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The Life and Death of Dreams

 “So, do you feel ready to go write your play now?” my husband asked me on the last morning of Hutchmoot.

“No,” I answered.  “I’m not going to write any play for a week, a month, 3 months, could be a year.”

I went to Hutchmoot to crack my dreams wide open.  At a Gathering held within the walls of stories, I would learn how to tell mine.  I’ve been dreaming of how to tells stories for years now, while living out the dark and the light of my own.

Then Phil Vischer ruined everything.

As he talked of Big Ideas and Jellyfish, I realized that my dreams had a whole lot to do with adding to my worth, and the outcome (which had to be Excellent by my standards) of any artisitic endeavors were too important to me.  In the past few months I’ve even tried to step out before the last painful chapters in one thread of my life and begin to mold the events into a genre I can hand to others.  I can’t experience God in my story when I’m trying to write it.

I left Hutchmoot with my dreams cracked open, but what I found inside surprised me.  I need to give these to God, I thought to myself, and wait to see if He hands them back.

A time of dream fasting began.

After Hutchmoot: Day 1

8:30am: I rise from my bed with noble intentions.  Death to my dreams.

9:30am: At the breakfast table I look around for familiar faces.  I don’t see a budding filmmaker, a man in a spacesuit, a Broadway actor who knows his theology, or a red-haired beauty who surrounded me with familiar ink-laden friends a few a days ago.

My mother, who’s in town because she graciously watched all four of our kids, has just given the children their 5th and 6th donut in 3 days.  I can hear my 7-year-old sugar-loaded son from the kitchen. He’s playing ping-pong in his room, only he’s the ball and the wall is his paddle.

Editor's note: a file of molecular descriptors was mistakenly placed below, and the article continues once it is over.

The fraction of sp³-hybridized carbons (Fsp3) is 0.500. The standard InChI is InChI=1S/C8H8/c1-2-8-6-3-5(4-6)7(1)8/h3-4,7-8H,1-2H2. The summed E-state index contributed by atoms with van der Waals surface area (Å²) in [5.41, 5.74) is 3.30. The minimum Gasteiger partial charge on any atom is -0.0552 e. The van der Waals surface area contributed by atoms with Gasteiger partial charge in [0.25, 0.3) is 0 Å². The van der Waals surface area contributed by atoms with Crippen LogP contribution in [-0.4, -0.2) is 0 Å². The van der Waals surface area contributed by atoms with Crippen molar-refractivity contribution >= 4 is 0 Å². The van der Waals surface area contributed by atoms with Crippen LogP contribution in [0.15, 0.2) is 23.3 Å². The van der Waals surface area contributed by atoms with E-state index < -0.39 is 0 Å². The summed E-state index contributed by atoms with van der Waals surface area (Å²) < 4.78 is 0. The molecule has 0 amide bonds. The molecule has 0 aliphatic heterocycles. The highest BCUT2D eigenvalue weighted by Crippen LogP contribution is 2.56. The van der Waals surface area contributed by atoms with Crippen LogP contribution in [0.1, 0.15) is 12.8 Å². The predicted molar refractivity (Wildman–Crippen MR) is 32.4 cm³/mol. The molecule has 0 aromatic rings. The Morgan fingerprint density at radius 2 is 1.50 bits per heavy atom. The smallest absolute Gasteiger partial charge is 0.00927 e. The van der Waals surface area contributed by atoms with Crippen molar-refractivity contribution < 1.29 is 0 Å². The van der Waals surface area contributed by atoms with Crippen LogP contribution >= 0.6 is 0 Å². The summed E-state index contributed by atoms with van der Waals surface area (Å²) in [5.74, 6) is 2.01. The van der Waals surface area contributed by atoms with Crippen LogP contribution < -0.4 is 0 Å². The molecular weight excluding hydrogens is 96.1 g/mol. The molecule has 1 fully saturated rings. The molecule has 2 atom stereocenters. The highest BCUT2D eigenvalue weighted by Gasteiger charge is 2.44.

My husband just left for the week.

I will serve them selflessly, I remind myself, I will put the Mooters out of my head.

10:30am: We’re back from the airport, Nana is gone, and I’m the only adult in the house.  Responsibility stares at me from every pile of laundry and dirty dish.  Good thing I’m setting aside that dream thing.  How very practical.

10:45am:  I Google a few books from the conference.

11:00am: I get out my watercolors.  That’s not dreaming, it’s just a little sketching with color.

11:05am: The 3-year-old has dumped out the water and brushes all over the floor.  Her own watercolor project lasts 1.5 minutes.

11:30am: Although sketching ended abruptly, I’ve now forgotten that I planned to take even one week off from planning out my dreams.  I think of putting up a board on my bathroom wall (the only available space) for me and my husband to post ideas as we get them, an idea also via Mr. Vischer (not the bathroom wall part).

I’ve already composed the first one in my head, “Could I adapt XXXXXX book into a play?

11:35am: I’m pulled from my pondering because, by the sounds from the bedroom, three older siblings will soon hurt their 3-year old sister if she knocks down their LEGO village one more time.  And these young people seem to think they need something to eat.

I calculate about ten minutes before final impact, so I pick up my copy of Me, Myself, and Bob. I remember the section in his talk on our ‘Groundhog Day lives’ and how God is working through each moment of each mundane act of each day.

This death to my dreams thing is beginning to hurt.

12:00pm: Because there is not a chef at my house to prepare Smoked Pork Loin smothered in Fruit Compote (which led to loud moans of pleasure with each bite just a few days ago), we have macaroni and cheese.

The kids are making a not so pretty transition from Grandma time to Momma’s back in charge.  Momma’s transition isn’t so pretty either.

I’m becoming a deranged picture from one of those flap books that has pages of foreheads and eyes on the top, with different noses in the middle, and different mouths at the bottom.  The goal is to mix up the pictures to find the craziest combination of features. I have Rabbit ears and eyes on the top, a momma nose and cheekbones, and I’m not sure yet about the last flap.

The next five hours:  A blur of normal activity, with some snotty kleenexes added in for good measure (theirs, not mine).

8pm:  I’m putting my 3-year-old down to bed but I’m really thinking about writing this post.

“No, mommy, sing to me down here,” she pulls me from the edge of her toddler bed to a leaning position inches from her face.  The lights are off, but she has a nightlight in her hand so we can see each other’s eyes in the dim green glow of a Toy Story alien since she’s holding it close to my forehead.

She holds her hand on my cheek while I sing her most popular request:

“I love you Lord and I lift my voice

to worship you, O my Soul, rejoice

Take Joy my King, in what you hear

let it be a sweet, sweet sound in your ear.”

9:52pm: Silence settles into the house.  Another idea appears in a small square on the bathroom wall.

Dreams don’t die in one day.

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